AbstractBackground and purpose:
The neurological outcome of acute encephalitis can be devastating and early prognosis remains difficult. Biomarkers that quantify the extent of early brain injury are needed to improve the prognostic accuracy and aid patient management. Our objective was to assess whether cerebrospinal fluid (CSF) protein biomarkers of neuroaxonal and glial cell injury are elevated in distinct forms of acute encephalitis and predictive of poor outcome.Methods:
This was a prospective study of patients presenting with acute encephalitis to three teaching hospitals in London, UK. Levels of neurofilament heavy chain (NfH, SMI35) and S100B were quantified in CSF using enzyme-linked immunosorbent assay. The outcome was assessed by the Glasgow Outcome Scale (GOS).Results:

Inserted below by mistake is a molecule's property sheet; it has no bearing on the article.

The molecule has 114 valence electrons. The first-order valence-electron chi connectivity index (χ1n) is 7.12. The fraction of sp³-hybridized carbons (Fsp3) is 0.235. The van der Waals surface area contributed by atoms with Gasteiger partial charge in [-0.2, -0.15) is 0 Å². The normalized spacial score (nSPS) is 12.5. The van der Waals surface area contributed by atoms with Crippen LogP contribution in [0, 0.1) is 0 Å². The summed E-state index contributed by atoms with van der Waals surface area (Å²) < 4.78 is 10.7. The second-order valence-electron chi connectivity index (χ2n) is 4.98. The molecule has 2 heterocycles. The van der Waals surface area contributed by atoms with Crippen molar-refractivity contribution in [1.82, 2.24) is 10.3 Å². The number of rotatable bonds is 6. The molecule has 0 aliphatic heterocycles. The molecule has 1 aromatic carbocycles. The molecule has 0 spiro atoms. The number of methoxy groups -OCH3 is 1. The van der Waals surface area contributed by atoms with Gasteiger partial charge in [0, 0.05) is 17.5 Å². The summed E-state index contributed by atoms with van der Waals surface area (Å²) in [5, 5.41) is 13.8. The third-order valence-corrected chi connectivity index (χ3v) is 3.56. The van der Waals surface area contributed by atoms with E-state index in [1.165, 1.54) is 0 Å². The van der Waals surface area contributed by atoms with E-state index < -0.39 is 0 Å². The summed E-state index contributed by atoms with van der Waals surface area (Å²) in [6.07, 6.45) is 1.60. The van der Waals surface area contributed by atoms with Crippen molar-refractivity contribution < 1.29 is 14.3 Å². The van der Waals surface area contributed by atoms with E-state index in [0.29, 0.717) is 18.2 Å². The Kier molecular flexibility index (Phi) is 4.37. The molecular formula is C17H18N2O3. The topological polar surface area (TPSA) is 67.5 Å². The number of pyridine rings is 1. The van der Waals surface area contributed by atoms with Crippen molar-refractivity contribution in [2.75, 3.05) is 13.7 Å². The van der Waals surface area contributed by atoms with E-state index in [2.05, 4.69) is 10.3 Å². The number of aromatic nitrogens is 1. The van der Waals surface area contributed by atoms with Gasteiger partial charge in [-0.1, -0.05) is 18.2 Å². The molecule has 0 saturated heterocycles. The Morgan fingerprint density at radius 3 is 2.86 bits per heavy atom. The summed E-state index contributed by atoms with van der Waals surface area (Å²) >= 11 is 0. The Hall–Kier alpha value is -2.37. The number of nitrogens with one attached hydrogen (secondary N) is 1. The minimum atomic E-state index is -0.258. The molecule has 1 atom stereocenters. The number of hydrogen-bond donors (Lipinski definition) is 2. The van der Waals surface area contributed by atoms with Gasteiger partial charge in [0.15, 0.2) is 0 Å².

Fifty-six patients with acute encephalitis were recruited and classified into the following diagnostic categories: infectious (n = 20), inflammatory (n = 14) and unknown etiology (n = 22). Pathological levels of NfH and S100B were observed in 24/56 (43%) and 54/56 (96%), respectively. Patients with infectious encephalitis had significantly higher NfH levels compared with the other two groups (P < 0.05). A poor outcome (GOS < 5) was associated with significantly higher CSF NfH levels within samples taken 2 weeks after symptom onset.Conclusions:
This study suggests that longitudinal CSF NfH levels are of superior prognostic value compared with CSF S100B levels. Prolonged release of NfH, a marker of neuroaxonal damage, was associated with poor outcome. Potentially there is a window of opportunity for future neuroprotective treatment strategies in encephalitis.